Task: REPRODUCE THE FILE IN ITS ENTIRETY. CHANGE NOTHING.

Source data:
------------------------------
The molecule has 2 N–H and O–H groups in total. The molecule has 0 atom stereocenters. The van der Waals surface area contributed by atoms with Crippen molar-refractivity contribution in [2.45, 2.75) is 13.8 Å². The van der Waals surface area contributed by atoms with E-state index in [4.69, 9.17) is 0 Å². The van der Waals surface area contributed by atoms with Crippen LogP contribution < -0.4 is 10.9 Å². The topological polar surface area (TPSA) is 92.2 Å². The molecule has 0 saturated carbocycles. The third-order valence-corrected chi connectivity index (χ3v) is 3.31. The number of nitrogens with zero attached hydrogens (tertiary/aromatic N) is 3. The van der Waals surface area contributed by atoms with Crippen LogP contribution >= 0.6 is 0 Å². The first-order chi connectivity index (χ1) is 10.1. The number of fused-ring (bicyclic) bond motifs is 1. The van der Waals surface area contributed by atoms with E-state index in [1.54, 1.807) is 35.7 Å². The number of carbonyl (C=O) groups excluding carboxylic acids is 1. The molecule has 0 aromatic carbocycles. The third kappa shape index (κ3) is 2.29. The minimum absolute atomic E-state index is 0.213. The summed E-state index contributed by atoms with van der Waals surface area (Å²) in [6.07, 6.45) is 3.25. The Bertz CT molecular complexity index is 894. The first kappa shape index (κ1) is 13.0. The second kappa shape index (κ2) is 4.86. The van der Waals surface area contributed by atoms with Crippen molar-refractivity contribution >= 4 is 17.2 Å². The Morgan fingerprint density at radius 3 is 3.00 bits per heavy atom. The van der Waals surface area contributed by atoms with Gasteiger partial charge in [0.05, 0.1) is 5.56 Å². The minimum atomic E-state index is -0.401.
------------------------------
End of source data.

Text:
The molecule has 2 N–H and O–H groups in total. The molecule has 0 atom stereocenters. The van der Waals surface area contributed by atoms with Crippen molar-refractivity contribution in [2.45, 2.75) is 13.8 Å². The van der Waals surface area contributed by atoms with E-state index in [4.69, 9.17) is 0 Å². The van der Waals surface area contributed by atoms with Crippen LogP contribution < -0.4 is 10.9 Å². The topological polar surface area (TPSA) is 92.2 Å². The molecule has 0 saturated carbocycles. The third-order valence-corrected chi connectivity index (χ3v) is 3.31. The number of nitrogens with zero attached hydrogens (tertiary/aromatic N) is 3. The van der Waals surface area contributed by atoms with Crippen LogP contribution >= 0.6 is 0 Å². The first-order chi connectivity index (χ1) is 10.1. The number of fused-ring (bicyclic) bond motifs is 1. The van der Waals surface area contributed by atoms with E-state index in [1.54, 1.807) is 35.7 Å². The number of carbonyl (C=O) groups excluding carboxylic acids is 1. The molecule has 0 aromatic carbocycles. The third kappa shape index (κ3) is 2.29. The minimum absolute atomic E-state index is 0.213. The summed E-state index contributed by atoms with van der Waals surface area (Å²) in [6.07, 6.45) is 3.25. The Bertz CT molecular complexity index is 894. The first kappa shape index (κ1) is 13.0. The second kappa shape index (κ2) is 4.86. The van der Waals surface area contributed by atoms with Crippen molar-refractivity contribution >= 4 is 17.2 Å². The Morgan fingerprint density at radius 3 is 3.00 bits per heavy atom. The van der Waals surface area contributed by atoms with Gasteiger partial charge in [0.05, 0.1) is 5.56 Å². The minimum atomic E-state index is -0.401.